Toxic Fire at Hazardous Chemical Plant
Oct. 6, 2006. A toxic fire at the EQ Industrial Services hazardous waste storage facility occurred early October 6, 2006 in Apex, NC. The facility reportedly contains many chlorine-containing or chlorinated compounds that are strong oxidizers and are highly combustible upon heating, as well as numerous other hazardous wastes from industrial and home sources. A large cloud of chlorine was released at the site and was reportedly burning. Chlorine is a yellowish greenish gas that causes a choking sensation upon contact. It is highly water soluble and so causes immediate and severe burning in mucous membranes, including the eyes, the mouth and the respiratory track. Coughing and difficulty breathing can rapidly ensue.
Inhalation of chlorine gas has been tied in the literature as one of the prominently reported causes of Reactive Airways Disease Syndrome (RADS), an asthma-like reaction to a single or multiple high level exposures to an irritating substance. This can lead to ongoing, permanent asthma-like symptoms. Sufficient inhalation of the gas can lead to respiratory failure. Hospital officials reported that most of 40-50 individuals sent to the emergency room for treatment were released.
Chlorine gas upon immediate contact with eyes can cause severe irritation or permanent damage to the corneas. Chlorine gas can be damped down by water spray but mixture can also produce hydrochloric acid, which can be highly damaging to the respiratory tract.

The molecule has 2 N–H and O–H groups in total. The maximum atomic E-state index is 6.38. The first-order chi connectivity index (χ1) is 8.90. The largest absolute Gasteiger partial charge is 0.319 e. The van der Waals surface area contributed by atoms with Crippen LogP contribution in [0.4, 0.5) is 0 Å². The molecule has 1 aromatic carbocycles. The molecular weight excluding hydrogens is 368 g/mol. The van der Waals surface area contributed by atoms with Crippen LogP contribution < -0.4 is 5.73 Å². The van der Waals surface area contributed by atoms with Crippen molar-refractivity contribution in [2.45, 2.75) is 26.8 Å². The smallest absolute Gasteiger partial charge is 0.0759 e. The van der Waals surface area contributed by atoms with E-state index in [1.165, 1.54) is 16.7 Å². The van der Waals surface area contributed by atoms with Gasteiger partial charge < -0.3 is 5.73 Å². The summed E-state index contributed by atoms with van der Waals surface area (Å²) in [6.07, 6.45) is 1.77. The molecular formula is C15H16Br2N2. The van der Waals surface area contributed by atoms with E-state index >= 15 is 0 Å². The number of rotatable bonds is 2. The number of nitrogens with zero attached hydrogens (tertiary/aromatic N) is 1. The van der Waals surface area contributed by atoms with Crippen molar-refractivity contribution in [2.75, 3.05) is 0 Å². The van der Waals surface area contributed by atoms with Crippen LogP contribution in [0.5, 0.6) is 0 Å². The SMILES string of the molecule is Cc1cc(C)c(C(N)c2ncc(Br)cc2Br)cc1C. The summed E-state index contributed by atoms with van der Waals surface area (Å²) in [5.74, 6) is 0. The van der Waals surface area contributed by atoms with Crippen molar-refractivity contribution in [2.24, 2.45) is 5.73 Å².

The oxidizing potential of chlorine reacts violently with many other metals, reducing agents and combustibles. Many of these compounds are expected to be found at a hazardous waste transfer station.
Clean Air Act (CAA) industrial mercury emissions control: creation of mercury hot spots? Can Hg emission credits be traded like those for gaseous emissions (carbon dioxide)?
Recent research of relationship between autism risk and industrial mercury hot spots raises questions about affect of trading emission credits on creations of Hg hot spots .
The joint EPA-FDA Advisory on mercury and fish consumption: what it says and does not; what it means and does not. Clearing up the confusion [see . Guidelines, fact sheets and frequently asked questions [see Toxicology & the Home].
New research on low level neurotoxic effects of mercury: scientific evidence on both sides of the controversy [see Toxicology of Science].
EPA responds to petitions from States, Environmental Groups and Indian tribes to reconsider changes to the CAA that would allow cap trading of mercury releases. Review events leading up to recent development. Public comments invited (deadline for comments was December 17, 2005).
A directory of each chemical and issue covered on this site can be found on the Hazard Assessment page.